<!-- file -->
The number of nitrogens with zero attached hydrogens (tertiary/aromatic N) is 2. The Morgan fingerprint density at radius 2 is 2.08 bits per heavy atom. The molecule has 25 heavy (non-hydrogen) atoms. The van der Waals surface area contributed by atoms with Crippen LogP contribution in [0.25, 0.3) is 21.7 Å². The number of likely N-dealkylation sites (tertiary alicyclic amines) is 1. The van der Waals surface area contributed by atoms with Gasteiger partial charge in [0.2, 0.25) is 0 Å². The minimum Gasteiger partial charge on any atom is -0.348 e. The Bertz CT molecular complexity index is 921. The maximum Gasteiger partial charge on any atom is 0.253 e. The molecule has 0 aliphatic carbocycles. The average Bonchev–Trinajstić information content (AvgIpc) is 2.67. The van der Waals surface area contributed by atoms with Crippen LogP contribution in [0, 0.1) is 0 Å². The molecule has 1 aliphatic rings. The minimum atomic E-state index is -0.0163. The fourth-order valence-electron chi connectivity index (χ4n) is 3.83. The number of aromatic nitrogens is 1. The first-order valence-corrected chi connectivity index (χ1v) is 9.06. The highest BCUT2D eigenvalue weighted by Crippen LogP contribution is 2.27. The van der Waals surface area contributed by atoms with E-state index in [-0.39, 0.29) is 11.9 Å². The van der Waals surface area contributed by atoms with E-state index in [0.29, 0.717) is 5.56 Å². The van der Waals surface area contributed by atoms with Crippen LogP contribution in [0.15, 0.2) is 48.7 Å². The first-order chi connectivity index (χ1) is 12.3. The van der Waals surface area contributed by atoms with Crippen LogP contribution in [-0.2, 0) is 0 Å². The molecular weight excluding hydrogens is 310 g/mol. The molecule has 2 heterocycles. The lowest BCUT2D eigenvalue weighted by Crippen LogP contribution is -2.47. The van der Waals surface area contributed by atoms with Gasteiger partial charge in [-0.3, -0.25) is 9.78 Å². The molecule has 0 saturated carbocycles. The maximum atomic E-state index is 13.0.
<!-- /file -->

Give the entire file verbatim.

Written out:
The number of nitrogens with zero attached hydrogens (tertiary/aromatic N) is 2. The Morgan fingerprint density at radius 2 is 2.08 bits per heavy atom. The molecule has 25 heavy (non-hydrogen) atoms. The van der Waals surface area contributed by atoms with Crippen LogP contribution in [0.25, 0.3) is 21.7 Å². The number of likely N-dealkylation sites (tertiary alicyclic amines) is 1. The van der Waals surface area contributed by atoms with Gasteiger partial charge in [0.2, 0.25) is 0 Å². The minimum Gasteiger partial charge on any atom is -0.348 e. The Bertz CT molecular complexity index is 921. The maximum Gasteiger partial charge on any atom is 0.253 e. The molecule has 0 aliphatic carbocycles. The average Bonchev–Trinajstić information content (AvgIpc) is 2.67. The van der Waals surface area contributed by atoms with Crippen LogP contribution in [0, 0.1) is 0 Å². The molecule has 1 aliphatic rings. The minimum atomic E-state index is -0.0163. The fourth-order valence-electron chi connectivity index (χ4n) is 3.83. The number of aromatic nitrogens is 1. The first-order valence-corrected chi connectivity index (χ1v) is 9.06. The highest BCUT2D eigenvalue weighted by Crippen LogP contribution is 2.27. The van der Waals surface area contributed by atoms with E-state index in [-0.39, 0.29) is 11.9 Å². The van der Waals surface area contributed by atoms with E-state index in [0.29, 0.717) is 5.56 Å². The van der Waals surface area contributed by atoms with Crippen LogP contribution in [0.15, 0.2) is 48.7 Å². The first-order chi connectivity index (χ1) is 12.3. The van der Waals surface area contributed by atoms with Crippen LogP contribution in [-0.2, 0) is 0 Å². The molecular weight excluding hydrogens is 310 g/mol. The molecule has 2 heterocycles. The lowest BCUT2D eigenvalue weighted by Crippen LogP contribution is -2.47. The van der Waals surface area contributed by atoms with Gasteiger partial charge in [-0.3, -0.25) is 9.78 Å². The molecule has 0 saturated carbocycles. The maximum atomic E-state index is 13.0.